Jason Hall: The walled-garden.

Brian Stoffel: Right, exactly. It’s the high switching costs. Tim Cook is the high switching costs CEO and he did that. That’s what he was there to do.

Jason Hall: That’s awesome. Danny, give us the last word on this.

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Danny Vena: I think that over the next 10 years, I think there’s the potential for both of these companies, Apple and Facebook, to do incredibly well.

I do think that we have not yet seen all that Apple has to offer yet. I’ll use the example of the iCar. There has been a lot of talk over the years of whether or not Apple was going to get into the manufacturing of a car. It was on again and off again and on again and off again. The latest news is that Apple is partnering with an automaker and they’re going to collaborate on the manufacturing of an electric vehicle. It’s rumors still, we still not had any clarification, we haven’t heard any confirmation from Apple.

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But I still think there are areas that Apple is getting into, things that Apple is developing that we don’t yet know.

What we do know is that Apple is going to be an incredible cash machine for the next decade. It’s still going to refresh iPhones several more times. I think the services business is at some point, probably going to surpass the iPhone business. That may be a decade or two down the road, but I think it’s coming.

From the standpoint of Facebook, I think we, as shareholders, and I am still a Facebook shareholder, would derive credible value out of Facebook splitting up into several social media companies.

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I don’t know if that’s going to happen, we don’t know what the regulatory environment is going to be and how Facebook will come out of it, but I think that Facebook will still do remarkably well. Yes, it’s going to have some headwinds from Apple. But over the next decade, I’m not planning on selling any of my Facebook shares either and I think that they are both in my portfolio, have been, and will be for the foreseeable future.


Brian Stoffel has no position in any of the stocks mentioned. Danny Vena owns shares of Apple and Facebook. Jason Hall owns shares of Southwest Airlines. The Motley Fool owns shares of and recommends Apple and Facebook. The Motley Fool recommends Southwest Airlines. The Motley Fool has a disclosure policy.

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Facebook-Meta Earns the ‘Worst Company of 2021’ Title in This Survey

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Facebook has had its share of controversies this year. The company was under more scrutiny after whistleblower Frances Haugen leaked a series of internal documents.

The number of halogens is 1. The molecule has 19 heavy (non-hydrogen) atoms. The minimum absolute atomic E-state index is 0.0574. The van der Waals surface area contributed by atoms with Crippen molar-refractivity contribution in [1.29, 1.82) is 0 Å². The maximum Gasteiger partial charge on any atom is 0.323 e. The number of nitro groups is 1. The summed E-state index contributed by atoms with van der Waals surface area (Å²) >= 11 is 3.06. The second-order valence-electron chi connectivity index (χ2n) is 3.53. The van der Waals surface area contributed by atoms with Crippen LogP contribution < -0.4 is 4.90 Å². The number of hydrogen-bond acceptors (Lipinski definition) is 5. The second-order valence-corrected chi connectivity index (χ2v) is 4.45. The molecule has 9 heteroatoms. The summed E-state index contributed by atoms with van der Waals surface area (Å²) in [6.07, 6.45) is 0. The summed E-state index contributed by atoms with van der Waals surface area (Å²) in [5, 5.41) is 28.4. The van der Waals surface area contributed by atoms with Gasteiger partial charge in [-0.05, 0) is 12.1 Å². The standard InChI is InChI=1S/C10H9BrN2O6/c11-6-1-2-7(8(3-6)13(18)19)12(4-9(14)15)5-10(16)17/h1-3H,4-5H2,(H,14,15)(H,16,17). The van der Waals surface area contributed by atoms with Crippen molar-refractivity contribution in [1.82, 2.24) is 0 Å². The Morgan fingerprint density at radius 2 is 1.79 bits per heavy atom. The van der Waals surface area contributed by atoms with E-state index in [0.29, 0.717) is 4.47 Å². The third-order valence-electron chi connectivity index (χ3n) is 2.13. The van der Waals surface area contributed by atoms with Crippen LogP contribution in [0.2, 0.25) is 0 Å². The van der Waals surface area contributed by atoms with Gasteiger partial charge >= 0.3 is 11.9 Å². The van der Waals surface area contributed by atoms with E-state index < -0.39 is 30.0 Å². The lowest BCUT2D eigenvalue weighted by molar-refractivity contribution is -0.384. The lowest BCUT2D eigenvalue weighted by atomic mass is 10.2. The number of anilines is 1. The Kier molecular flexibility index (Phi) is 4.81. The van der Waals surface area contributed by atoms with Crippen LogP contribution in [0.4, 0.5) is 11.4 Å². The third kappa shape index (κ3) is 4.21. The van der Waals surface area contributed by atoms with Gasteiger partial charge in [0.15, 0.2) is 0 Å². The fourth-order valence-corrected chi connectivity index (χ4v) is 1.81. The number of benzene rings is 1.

Facebook parent Meta has been named the Worst Company of the Year (2021) by Yahoo Finance respondents. According to the publication, an “open-ended” survey was published on Yahoo Finance on December 4 and 5, where 1,541 respondents participated. Facebook received 8 percent of the write-in vote, but respondents were seemingly mad about the Robinhood trading app as well. Electric truck startup Nikola, which was named last year’s worst company by the same publication also faced respondents ire.

Yahoo Finance notes, “Facebook has had its share of controversies this year.” Starting in January, Meta-owned WhatsApp got caught up in a huge controversy after the messaging app announced a new privacy policy (Terms of Service). WhatsApp said it would collect user information and share it with third-party apps for a better user experience. However, the app gave users no choice but later made modifications to the policy under pressure. Similarly, the company was under more scrutiny after whistleblower and former Facebook employee Frances Haugen leaked a series of internal documents showing the company’s problematic practices. It was revealed that Meta-owned Instagram had a negative impact on teenage girls, but the company did almost nothing to rectify the problem.

Yahoo Finance even highlights, “At the same time, some critics, including conservatives, say Facebook over-policed the platform’s speech and stifled their voices.” Critics also blame Facebook and other social media platforms for not curbing hate speech that led to Capitol Building riots.

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However, around 30 percent of Yahoo Finance readers said that Facebook or Meta could redeem itself. One respondent suggested that the company could issue a formal apology for negligence and donate a sizable amount of its profits to a foundation to help reverse its harm.

On the other hand, respondents chose Microsoft as the Company of the Year (2021). The Satya Nadella-led company touched the trillion-mark this year and introduced notable upgrades. The most notable is the Windows 11 OS update that succeeds Windows 10.

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Facebook pays 1.7 Cr fine to Russia after failing to delete content Moscow deems illegal